SAN DIEGO — There’s still a chance to salvage this, baseball. Despite the greed. Despite the absurd posturing. Despite the deaf ear to fans. Despite stepping on the rake, like a 1960s comedy sketch.
Once MLB Commissioner Rob Manfred dots the I’s and crosses the T’s on the amount of games and start date — thought to be 60, potentially starting July 24 — owners and players will face a fractured fan base. What do you plan to do about it?
Damage has been done, without a doubt. How much remains to be seen. You’ve pitched yourself into a bases loaded jam. Stumble now at everyone’s peril.
“You shut this down and get enough fans angry at you, you’re looking at four or five years of damage,” said El Cajon native Bret Boone, the three-time All-Star who played for the Padres in 2000 during a 14-year career and lives in Rancho Santa Fe. “Baseball always bounces back, but that’s what’s at stake.
“You see players and (ownership representatives) arguing about millions of dollars on Twitter while people wait for their stimulus checks. People don’t want to hear that. This isn’t the fight to go to the mat on.”
That’s the reality of negotiations during business as unusual, baseball tailspinning along with the other corners of our lives because of an unflinching global pandemic.
Now’s the time to focus on ditching egos and grabbing a mop to clean up the mess as best as possible. That starts with owners. There are two sides of the bargaining table, but one side that clearly must and should do better — including the Padres.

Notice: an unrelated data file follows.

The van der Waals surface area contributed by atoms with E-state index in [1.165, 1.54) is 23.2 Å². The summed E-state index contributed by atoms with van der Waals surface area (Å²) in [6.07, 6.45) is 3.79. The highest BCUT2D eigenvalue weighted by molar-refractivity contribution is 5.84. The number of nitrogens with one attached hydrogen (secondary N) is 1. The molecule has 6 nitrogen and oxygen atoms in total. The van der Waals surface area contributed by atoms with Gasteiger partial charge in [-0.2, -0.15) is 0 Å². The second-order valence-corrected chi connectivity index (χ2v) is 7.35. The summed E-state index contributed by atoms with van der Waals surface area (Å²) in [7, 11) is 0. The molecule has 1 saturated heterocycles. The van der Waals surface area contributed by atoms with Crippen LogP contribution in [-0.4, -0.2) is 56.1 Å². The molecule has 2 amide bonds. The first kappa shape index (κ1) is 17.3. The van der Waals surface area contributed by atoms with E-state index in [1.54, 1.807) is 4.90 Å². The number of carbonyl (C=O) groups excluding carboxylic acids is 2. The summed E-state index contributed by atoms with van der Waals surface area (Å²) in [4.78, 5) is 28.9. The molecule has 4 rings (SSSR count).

Fighting over lost dollars now — at a time when COVID-19 has claimed, according to the CDC, more than 120,000 Americans and unemployment hemorrhages money and futures — is infuriating. Move on.
Player salaries remain flat at around $4.4 million, according to an annual Associated Press survey, for the fifth year in a row. The “stagnant stretch is unprecedented since the free-agent era dawned in 1976,” AP reported. Meanwhile, Forbes now estimates the average MLB team is worth $1.85 billion, or 4% more than a year ago — signaling the smallest year-over-year growth since 2010.
The Padres, according to Forbes, jumped 7% to $1.45 billion to rank among the largest increases in the game during 2019. Though there are more business complexities at play, it’s impossible to ignore Forbes also pointed out revenue a year ago hit $299 million.
You expect players in their 20s to be competitive and a bit temperamental. You expect owners in their 50s, 60s or 70s — the majority born on third base — to know better than play the mock poverty card as negotiating leverage as talk shifts to games without fans.
It’s fine to line your bank account as long as you understand and genuinely participate in being stewards of the game during the craziest of times. The job of owners is to build and maintain relationships that propel the game, not toss matches into a bag full of fireworks.
Players are not blameless, of course. Landing a year of service time, no matter how short the schedule, moves all of them closer to a shot at a life-changing contract. And if the plan stops on 60 games of fully prorated salary, that’s more than the 48 once whispered.